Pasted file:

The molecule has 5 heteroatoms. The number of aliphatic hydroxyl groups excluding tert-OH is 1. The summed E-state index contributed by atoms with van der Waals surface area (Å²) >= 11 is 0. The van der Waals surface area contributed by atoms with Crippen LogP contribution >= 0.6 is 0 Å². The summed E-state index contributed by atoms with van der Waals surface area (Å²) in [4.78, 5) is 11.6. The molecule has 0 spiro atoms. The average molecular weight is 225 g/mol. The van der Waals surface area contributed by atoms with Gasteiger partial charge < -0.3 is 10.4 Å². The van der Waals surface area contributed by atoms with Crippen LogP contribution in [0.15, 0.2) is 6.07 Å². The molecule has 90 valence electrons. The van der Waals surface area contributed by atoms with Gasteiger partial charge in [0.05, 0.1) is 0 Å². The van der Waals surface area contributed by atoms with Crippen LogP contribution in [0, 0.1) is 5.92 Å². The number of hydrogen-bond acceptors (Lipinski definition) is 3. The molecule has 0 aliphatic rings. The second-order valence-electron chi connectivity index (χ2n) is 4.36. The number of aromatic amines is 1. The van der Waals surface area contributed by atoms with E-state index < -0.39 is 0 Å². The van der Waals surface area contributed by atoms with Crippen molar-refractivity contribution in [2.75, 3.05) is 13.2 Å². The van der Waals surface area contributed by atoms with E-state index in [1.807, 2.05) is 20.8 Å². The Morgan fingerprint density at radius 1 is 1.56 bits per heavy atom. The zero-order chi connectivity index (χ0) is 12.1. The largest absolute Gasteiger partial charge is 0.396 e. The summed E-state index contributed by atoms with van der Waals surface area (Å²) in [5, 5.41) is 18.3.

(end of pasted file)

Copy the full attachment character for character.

The molecule has 5 heteroatoms. The number of aliphatic hydroxyl groups excluding tert-OH is 1. The summed E-state index contributed by atoms with van der Waals surface area (Å²) >= 11 is 0. The van der Waals surface area contributed by atoms with Crippen LogP contribution >= 0.6 is 0 Å². The summed E-state index contributed by atoms with van der Waals surface area (Å²) in [4.78, 5) is 11.6. The molecule has 0 spiro atoms. The average molecular weight is 225 g/mol. The van der Waals surface area contributed by atoms with Gasteiger partial charge < -0.3 is 10.4 Å². The van der Waals surface area contributed by atoms with Crippen LogP contribution in [0.15, 0.2) is 6.07 Å². The molecule has 90 valence electrons. The van der Waals surface area contributed by atoms with Gasteiger partial charge in [0.05, 0.1) is 0 Å². The van der Waals surface area contributed by atoms with Crippen LogP contribution in [0, 0.1) is 5.92 Å². The number of hydrogen-bond acceptors (Lipinski definition) is 3. The molecule has 0 aliphatic rings. The second-order valence-electron chi connectivity index (χ2n) is 4.36. The number of aromatic amines is 1. The van der Waals surface area contributed by atoms with E-state index < -0.39 is 0 Å². The van der Waals surface area contributed by atoms with Crippen molar-refractivity contribution in [2.75, 3.05) is 13.2 Å². The van der Waals surface area contributed by atoms with E-state index in [1.807, 2.05) is 20.8 Å². The Morgan fingerprint density at radius 1 is 1.56 bits per heavy atom. The zero-order chi connectivity index (χ0) is 12.1. The largest absolute Gasteiger partial charge is 0.396 e. The summed E-state index contributed by atoms with van der Waals surface area (Å²) in [5, 5.41) is 18.3.